Birth of the US Liberal Order: Race and Red-Hunting over the Longue Durée
Alexander Anievas, Ph.D. (Department of Political Science, University of Connecticut)
February 19, 2020 – 4 to 5PM (UCHI Conference Room: Babbidge Library, 4th Floor South)
This paper examines the racialized foundations of American anticommunism, tracing the complex ways it became a key pillar of the US liberal order-building project. Specifically, it shows how racial anticommunism held deep roots in the nation’s political culture, developing out of the societal antagonisms bound to America’s settler-colonial state formation. This great arch of American history connected ‘race wars’ against the nation’s primordial ‘communist’ enemy, the indigenous populations, with the (geo)politics of racial anticommunism that emerged in the wake of the Bolshevik Revolution: the crucial context from which the Wilsonian order-building project originally emerged. At the moment of its inception, America’s ‘Wilsonian century’ was predicated on a form of anticommunism permeated and infused with racist ideologies and social forces that became increasingly associated with the far-right. The politics of race and the far-right thereby played a crucial role in the making of the post-1945 US liberal hegemonic order.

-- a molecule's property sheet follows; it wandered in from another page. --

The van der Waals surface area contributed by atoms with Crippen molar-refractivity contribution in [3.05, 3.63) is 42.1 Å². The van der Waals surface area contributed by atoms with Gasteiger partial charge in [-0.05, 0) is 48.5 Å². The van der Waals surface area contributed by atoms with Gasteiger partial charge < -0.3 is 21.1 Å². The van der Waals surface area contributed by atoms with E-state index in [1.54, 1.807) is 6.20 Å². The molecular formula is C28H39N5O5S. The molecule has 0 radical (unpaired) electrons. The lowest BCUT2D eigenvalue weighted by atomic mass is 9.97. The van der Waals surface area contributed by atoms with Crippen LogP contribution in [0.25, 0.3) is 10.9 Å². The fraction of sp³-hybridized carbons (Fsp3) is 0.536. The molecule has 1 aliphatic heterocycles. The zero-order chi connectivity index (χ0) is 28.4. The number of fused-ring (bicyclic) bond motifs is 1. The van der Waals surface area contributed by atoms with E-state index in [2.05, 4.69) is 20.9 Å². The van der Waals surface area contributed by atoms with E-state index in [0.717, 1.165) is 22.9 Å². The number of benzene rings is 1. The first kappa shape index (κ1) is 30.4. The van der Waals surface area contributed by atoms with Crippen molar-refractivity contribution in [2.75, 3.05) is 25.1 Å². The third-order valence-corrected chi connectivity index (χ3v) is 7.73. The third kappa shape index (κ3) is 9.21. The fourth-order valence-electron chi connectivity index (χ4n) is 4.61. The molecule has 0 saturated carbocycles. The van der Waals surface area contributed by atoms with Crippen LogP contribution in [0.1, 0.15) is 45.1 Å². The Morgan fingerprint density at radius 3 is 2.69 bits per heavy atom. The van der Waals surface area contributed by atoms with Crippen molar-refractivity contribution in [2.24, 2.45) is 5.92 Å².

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Who is Alexander Anievas?
Alex Anievas is an Assistant Professor of Political Science at the University of Connecticut and his research interests lie at the intersection of historical sociology, political economy and international relations. He previously held fellowships at the University of Oxford and University of Cambridge. Anievas is the author of Capital, the State, and War: Class Conflict and Geopolitics in the Thirty Years’ Crisis, 1914-1945 (University of Michigan Press, 2014), for which he was awarded the Sussex International Theory Book Prize, and co-author (with Kerem Nişancıoğlu) of How the West Came to Rule: The Geopolitical Origins of Capitalism (Pluto, 2015), winner of the ISA’s International Political Sociology Section Best Book Award and BISA’s International Political Economy Working Group Book Prize.